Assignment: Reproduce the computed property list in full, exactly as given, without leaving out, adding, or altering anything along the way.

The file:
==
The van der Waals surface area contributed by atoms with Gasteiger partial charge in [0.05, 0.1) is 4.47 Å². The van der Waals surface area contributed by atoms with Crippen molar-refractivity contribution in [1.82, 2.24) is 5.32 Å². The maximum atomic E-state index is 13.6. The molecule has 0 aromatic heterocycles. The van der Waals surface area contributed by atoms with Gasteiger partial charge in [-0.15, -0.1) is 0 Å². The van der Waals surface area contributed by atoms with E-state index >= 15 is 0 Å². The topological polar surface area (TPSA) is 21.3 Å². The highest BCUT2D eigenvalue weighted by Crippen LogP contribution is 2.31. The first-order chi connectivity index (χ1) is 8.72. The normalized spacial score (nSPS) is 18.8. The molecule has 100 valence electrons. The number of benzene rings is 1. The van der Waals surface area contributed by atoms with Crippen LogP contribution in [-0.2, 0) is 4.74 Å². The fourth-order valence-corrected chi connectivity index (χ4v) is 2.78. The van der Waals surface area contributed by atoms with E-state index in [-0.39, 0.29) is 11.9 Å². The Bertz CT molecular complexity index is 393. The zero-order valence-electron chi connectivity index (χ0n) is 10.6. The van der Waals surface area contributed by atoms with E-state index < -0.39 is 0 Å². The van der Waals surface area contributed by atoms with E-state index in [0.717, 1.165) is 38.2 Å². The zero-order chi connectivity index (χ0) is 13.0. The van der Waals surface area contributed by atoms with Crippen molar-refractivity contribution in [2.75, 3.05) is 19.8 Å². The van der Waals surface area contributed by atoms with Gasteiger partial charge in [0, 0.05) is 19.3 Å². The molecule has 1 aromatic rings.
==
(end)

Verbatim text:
The van der Waals surface area contributed by atoms with Gasteiger partial charge in [0.05, 0.1) is 4.47 Å². The van der Waals surface area contributed by atoms with Crippen molar-refractivity contribution in [1.82, 2.24) is 5.32 Å². The maximum atomic E-state index is 13.6. The molecule has 0 aromatic heterocycles. The van der Waals surface area contributed by atoms with Gasteiger partial charge in [-0.15, -0.1) is 0 Å². The van der Waals surface area contributed by atoms with E-state index >= 15 is 0 Å². The topological polar surface area (TPSA) is 21.3 Å². The highest BCUT2D eigenvalue weighted by Crippen LogP contribution is 2.31. The first-order chi connectivity index (χ1) is 8.72. The normalized spacial score (nSPS) is 18.8. The molecule has 100 valence electrons. The number of benzene rings is 1. The van der Waals surface area contributed by atoms with Crippen LogP contribution in [-0.2, 0) is 4.74 Å². The fourth-order valence-corrected chi connectivity index (χ4v) is 2.78. The van der Waals surface area contributed by atoms with E-state index in [-0.39, 0.29) is 11.9 Å². The Bertz CT molecular complexity index is 393. The zero-order valence-electron chi connectivity index (χ0n) is 10.6. The van der Waals surface area contributed by atoms with E-state index < -0.39 is 0 Å². The van der Waals surface area contributed by atoms with E-state index in [0.717, 1.165) is 38.2 Å². The zero-order chi connectivity index (χ0) is 13.0. The van der Waals surface area contributed by atoms with Crippen molar-refractivity contribution in [2.75, 3.05) is 19.8 Å². The van der Waals surface area contributed by atoms with Gasteiger partial charge in [0, 0.05) is 19.3 Å². The molecule has 1 aromatic rings.